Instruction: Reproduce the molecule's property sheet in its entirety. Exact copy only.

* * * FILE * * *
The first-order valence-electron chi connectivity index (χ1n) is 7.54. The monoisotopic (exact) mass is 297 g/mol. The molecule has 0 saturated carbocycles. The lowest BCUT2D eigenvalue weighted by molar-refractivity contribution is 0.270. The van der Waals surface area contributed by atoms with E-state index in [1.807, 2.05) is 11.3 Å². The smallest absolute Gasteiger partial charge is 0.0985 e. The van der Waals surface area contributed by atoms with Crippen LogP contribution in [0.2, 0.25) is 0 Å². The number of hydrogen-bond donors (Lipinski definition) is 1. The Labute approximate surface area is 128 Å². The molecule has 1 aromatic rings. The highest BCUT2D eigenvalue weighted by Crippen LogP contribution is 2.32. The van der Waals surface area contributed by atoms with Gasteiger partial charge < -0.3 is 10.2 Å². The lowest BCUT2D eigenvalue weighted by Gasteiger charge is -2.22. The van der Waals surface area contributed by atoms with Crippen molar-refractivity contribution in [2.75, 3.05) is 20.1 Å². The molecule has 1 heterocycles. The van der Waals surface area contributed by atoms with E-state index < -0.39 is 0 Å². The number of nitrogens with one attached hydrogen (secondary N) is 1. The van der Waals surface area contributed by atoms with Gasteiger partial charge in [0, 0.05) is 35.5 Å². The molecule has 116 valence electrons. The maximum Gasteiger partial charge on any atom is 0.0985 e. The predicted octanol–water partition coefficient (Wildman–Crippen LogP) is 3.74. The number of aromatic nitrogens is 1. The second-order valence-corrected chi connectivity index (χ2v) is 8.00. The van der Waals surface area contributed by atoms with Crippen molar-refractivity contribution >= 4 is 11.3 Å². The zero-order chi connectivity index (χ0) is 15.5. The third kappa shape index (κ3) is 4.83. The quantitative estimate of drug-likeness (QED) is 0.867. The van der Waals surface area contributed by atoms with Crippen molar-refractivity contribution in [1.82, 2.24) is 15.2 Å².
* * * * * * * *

The first-order valence-electron chi connectivity index (χ1n) is 7.54. The monoisotopic (exact) mass is 297 g/mol. The molecule has 0 saturated carbocycles. The lowest BCUT2D eigenvalue weighted by molar-refractivity contribution is 0.270. The van der Waals surface area contributed by atoms with E-state index in [1.807, 2.05) is 11.3 Å². The smallest absolute Gasteiger partial charge is 0.0985 e. The van der Waals surface area contributed by atoms with Crippen LogP contribution in [0.2, 0.25) is 0 Å². The number of hydrogen-bond donors (Lipinski definition) is 1. The Labute approximate surface area is 128 Å². The molecule has 1 aromatic rings. The highest BCUT2D eigenvalue weighted by Crippen LogP contribution is 2.32. The van der Waals surface area contributed by atoms with Gasteiger partial charge < -0.3 is 10.2 Å². The lowest BCUT2D eigenvalue weighted by Gasteiger charge is -2.22. The van der Waals surface area contributed by atoms with Crippen molar-refractivity contribution in [2.75, 3.05) is 20.1 Å². The molecule has 1 heterocycles. The van der Waals surface area contributed by atoms with E-state index < -0.39 is 0 Å². The number of nitrogens with one attached hydrogen (secondary N) is 1. The van der Waals surface area contributed by atoms with Gasteiger partial charge in [0, 0.05) is 35.5 Å². The molecule has 116 valence electrons. The maximum Gasteiger partial charge on any atom is 0.0985 e. The predicted octanol–water partition coefficient (Wildman–Crippen LogP) is 3.74. The number of aromatic nitrogens is 1. The second-order valence-corrected chi connectivity index (χ2v) is 8.00. The van der Waals surface area contributed by atoms with Crippen molar-refractivity contribution >= 4 is 11.3 Å². The zero-order chi connectivity index (χ0) is 15.5. The third kappa shape index (κ3) is 4.83. The quantitative estimate of drug-likeness (QED) is 0.867. The van der Waals surface area contributed by atoms with Crippen molar-refractivity contribution in [1.82, 2.24) is 15.2 Å².